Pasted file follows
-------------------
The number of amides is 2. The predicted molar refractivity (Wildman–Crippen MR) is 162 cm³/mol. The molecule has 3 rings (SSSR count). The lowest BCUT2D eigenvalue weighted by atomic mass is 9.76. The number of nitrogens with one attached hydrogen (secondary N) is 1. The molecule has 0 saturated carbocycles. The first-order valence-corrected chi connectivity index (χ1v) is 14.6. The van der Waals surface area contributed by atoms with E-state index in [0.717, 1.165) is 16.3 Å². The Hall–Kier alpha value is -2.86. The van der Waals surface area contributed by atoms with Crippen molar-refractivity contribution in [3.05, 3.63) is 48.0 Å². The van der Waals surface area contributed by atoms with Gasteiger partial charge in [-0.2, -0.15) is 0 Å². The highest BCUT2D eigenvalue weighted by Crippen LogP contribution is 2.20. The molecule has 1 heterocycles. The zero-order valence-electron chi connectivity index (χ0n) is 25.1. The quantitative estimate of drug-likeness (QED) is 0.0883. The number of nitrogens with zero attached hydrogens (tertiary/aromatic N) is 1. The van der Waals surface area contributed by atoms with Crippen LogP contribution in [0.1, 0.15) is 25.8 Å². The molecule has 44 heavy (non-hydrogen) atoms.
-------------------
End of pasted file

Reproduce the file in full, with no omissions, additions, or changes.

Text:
The number of amides is 2. The predicted molar refractivity (Wildman–Crippen MR) is 162 cm³/mol. The molecule has 3 rings (SSSR count). The lowest BCUT2D eigenvalue weighted by atomic mass is 9.76. The number of nitrogens with one attached hydrogen (secondary N) is 1. The molecule has 0 saturated carbocycles. The first-order valence-corrected chi connectivity index (χ1v) is 14.6. The van der Waals surface area contributed by atoms with E-state index in [0.717, 1.165) is 16.3 Å². The Hall–Kier alpha value is -2.86. The van der Waals surface area contributed by atoms with Crippen molar-refractivity contribution in [3.05, 3.63) is 48.0 Å². The van der Waals surface area contributed by atoms with Gasteiger partial charge in [-0.2, -0.15) is 0 Å². The highest BCUT2D eigenvalue weighted by Crippen LogP contribution is 2.20. The molecule has 1 heterocycles. The zero-order valence-electron chi connectivity index (χ0n) is 25.1. The quantitative estimate of drug-likeness (QED) is 0.0883. The number of nitrogens with zero attached hydrogens (tertiary/aromatic N) is 1. The van der Waals surface area contributed by atoms with Crippen LogP contribution in [0.1, 0.15) is 25.8 Å². The molecule has 44 heavy (non-hydrogen) atoms.